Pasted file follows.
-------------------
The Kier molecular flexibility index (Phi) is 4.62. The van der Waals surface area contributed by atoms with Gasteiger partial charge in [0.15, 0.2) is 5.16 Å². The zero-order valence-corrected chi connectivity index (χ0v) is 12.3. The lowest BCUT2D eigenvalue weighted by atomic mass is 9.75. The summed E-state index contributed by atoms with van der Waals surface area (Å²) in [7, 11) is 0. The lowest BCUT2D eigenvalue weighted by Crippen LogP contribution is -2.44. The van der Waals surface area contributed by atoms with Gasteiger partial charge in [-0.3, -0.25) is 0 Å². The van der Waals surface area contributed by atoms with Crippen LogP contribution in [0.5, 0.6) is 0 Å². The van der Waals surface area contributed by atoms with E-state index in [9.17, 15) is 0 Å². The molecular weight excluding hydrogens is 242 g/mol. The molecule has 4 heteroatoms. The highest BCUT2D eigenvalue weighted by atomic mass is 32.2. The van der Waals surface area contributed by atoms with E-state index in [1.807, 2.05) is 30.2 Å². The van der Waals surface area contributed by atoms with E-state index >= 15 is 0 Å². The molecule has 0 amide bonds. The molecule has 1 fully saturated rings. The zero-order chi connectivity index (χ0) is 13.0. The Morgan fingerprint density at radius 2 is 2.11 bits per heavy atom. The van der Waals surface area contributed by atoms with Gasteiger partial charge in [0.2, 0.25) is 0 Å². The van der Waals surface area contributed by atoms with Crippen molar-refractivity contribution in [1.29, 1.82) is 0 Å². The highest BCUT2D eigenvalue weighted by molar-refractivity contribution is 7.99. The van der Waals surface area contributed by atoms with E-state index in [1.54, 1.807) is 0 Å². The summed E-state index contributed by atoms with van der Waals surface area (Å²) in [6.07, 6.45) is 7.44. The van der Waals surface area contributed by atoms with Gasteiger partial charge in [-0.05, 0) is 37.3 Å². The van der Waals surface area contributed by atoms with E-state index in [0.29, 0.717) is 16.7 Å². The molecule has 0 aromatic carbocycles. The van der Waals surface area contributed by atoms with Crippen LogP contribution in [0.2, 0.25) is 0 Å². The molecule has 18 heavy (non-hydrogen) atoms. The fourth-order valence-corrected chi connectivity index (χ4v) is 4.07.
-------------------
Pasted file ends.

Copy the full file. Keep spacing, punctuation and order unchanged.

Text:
The Kier molecular flexibility index (Phi) is 4.62. The van der Waals surface area contributed by atoms with Gasteiger partial charge in [0.15, 0.2) is 5.16 Å². The zero-order valence-corrected chi connectivity index (χ0v) is 12.3. The lowest BCUT2D eigenvalue weighted by atomic mass is 9.75. The summed E-state index contributed by atoms with van der Waals surface area (Å²) in [7, 11) is 0. The lowest BCUT2D eigenvalue weighted by Crippen LogP contribution is -2.44. The van der Waals surface area contributed by atoms with Gasteiger partial charge in [-0.3, -0.25) is 0 Å². The van der Waals surface area contributed by atoms with Crippen LogP contribution in [0.5, 0.6) is 0 Å². The van der Waals surface area contributed by atoms with E-state index in [9.17, 15) is 0 Å². The molecular weight excluding hydrogens is 242 g/mol. The molecule has 4 heteroatoms. The highest BCUT2D eigenvalue weighted by atomic mass is 32.2. The van der Waals surface area contributed by atoms with E-state index in [1.807, 2.05) is 30.2 Å². The van der Waals surface area contributed by atoms with E-state index >= 15 is 0 Å². The molecule has 0 amide bonds. The molecule has 1 fully saturated rings. The zero-order chi connectivity index (χ0) is 13.0. The Morgan fingerprint density at radius 2 is 2.11 bits per heavy atom. The van der Waals surface area contributed by atoms with Gasteiger partial charge in [0.2, 0.25) is 0 Å². The van der Waals surface area contributed by atoms with Crippen molar-refractivity contribution in [1.29, 1.82) is 0 Å². The highest BCUT2D eigenvalue weighted by molar-refractivity contribution is 7.99. The van der Waals surface area contributed by atoms with E-state index in [1.54, 1.807) is 0 Å². The summed E-state index contributed by atoms with van der Waals surface area (Å²) in [6.07, 6.45) is 7.44. The van der Waals surface area contributed by atoms with Gasteiger partial charge in [-0.05, 0) is 37.3 Å². The van der Waals surface area contributed by atoms with E-state index in [0.29, 0.717) is 16.7 Å². The molecule has 0 aromatic carbocycles. The van der Waals surface area contributed by atoms with Crippen LogP contribution in [0.2, 0.25) is 0 Å². The molecule has 18 heavy (non-hydrogen) atoms. The fourth-order valence-corrected chi connectivity index (χ4v) is 4.07.